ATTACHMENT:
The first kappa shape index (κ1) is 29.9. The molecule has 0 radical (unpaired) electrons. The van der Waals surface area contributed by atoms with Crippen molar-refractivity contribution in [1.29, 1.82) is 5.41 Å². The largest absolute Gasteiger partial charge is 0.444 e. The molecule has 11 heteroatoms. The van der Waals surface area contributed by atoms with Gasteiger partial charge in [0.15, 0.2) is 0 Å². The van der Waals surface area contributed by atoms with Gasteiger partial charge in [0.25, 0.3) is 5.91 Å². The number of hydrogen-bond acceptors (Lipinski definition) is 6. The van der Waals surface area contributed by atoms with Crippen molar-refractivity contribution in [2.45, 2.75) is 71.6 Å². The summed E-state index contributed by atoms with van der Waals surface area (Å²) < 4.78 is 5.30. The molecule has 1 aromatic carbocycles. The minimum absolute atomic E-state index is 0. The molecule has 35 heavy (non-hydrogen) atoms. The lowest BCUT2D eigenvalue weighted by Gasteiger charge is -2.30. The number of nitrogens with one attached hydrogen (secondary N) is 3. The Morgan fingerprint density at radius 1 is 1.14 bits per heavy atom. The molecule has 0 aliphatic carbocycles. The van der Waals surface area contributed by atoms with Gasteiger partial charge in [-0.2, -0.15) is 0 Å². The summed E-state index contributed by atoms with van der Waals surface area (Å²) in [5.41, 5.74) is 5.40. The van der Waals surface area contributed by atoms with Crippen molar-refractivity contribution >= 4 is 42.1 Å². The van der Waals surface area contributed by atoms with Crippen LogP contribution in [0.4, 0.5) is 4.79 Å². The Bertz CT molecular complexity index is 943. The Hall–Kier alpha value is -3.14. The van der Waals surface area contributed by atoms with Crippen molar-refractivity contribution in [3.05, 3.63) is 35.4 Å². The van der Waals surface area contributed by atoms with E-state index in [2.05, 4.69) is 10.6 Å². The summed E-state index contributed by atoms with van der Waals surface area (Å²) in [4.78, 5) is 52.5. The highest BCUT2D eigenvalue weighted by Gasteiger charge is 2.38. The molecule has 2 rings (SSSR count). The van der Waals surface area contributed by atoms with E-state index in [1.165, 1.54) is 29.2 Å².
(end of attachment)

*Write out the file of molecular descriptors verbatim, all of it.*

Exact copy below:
The first kappa shape index (κ1) is 29.9. The molecule has 0 radical (unpaired) electrons. The van der Waals surface area contributed by atoms with Crippen molar-refractivity contribution in [1.29, 1.82) is 5.41 Å². The largest absolute Gasteiger partial charge is 0.444 e. The molecule has 11 heteroatoms. The van der Waals surface area contributed by atoms with Gasteiger partial charge in [0.15, 0.2) is 0 Å². The van der Waals surface area contributed by atoms with Gasteiger partial charge in [0.25, 0.3) is 5.91 Å². The number of hydrogen-bond acceptors (Lipinski definition) is 6. The van der Waals surface area contributed by atoms with Crippen molar-refractivity contribution in [2.45, 2.75) is 71.6 Å². The summed E-state index contributed by atoms with van der Waals surface area (Å²) < 4.78 is 5.30. The molecule has 1 aromatic carbocycles. The minimum absolute atomic E-state index is 0. The molecule has 35 heavy (non-hydrogen) atoms. The lowest BCUT2D eigenvalue weighted by Gasteiger charge is -2.30. The number of nitrogens with one attached hydrogen (secondary N) is 3. The Morgan fingerprint density at radius 1 is 1.14 bits per heavy atom. The molecule has 0 aliphatic carbocycles. The van der Waals surface area contributed by atoms with Gasteiger partial charge in [-0.2, -0.15) is 0 Å². The summed E-state index contributed by atoms with van der Waals surface area (Å²) in [5.41, 5.74) is 5.40. The van der Waals surface area contributed by atoms with Crippen molar-refractivity contribution >= 4 is 42.1 Å². The van der Waals surface area contributed by atoms with Crippen LogP contribution in [0.4, 0.5) is 4.79 Å². The Bertz CT molecular complexity index is 943. The Hall–Kier alpha value is -3.14. The van der Waals surface area contributed by atoms with Crippen molar-refractivity contribution in [3.05, 3.63) is 35.4 Å². The van der Waals surface area contributed by atoms with E-state index in [2.05, 4.69) is 10.6 Å². The summed E-state index contributed by atoms with van der Waals surface area (Å²) in [4.78, 5) is 52.5. The highest BCUT2D eigenvalue weighted by Gasteiger charge is 2.38. The molecule has 2 rings (SSSR count). The van der Waals surface area contributed by atoms with E-state index in [1.165, 1.54) is 29.2 Å².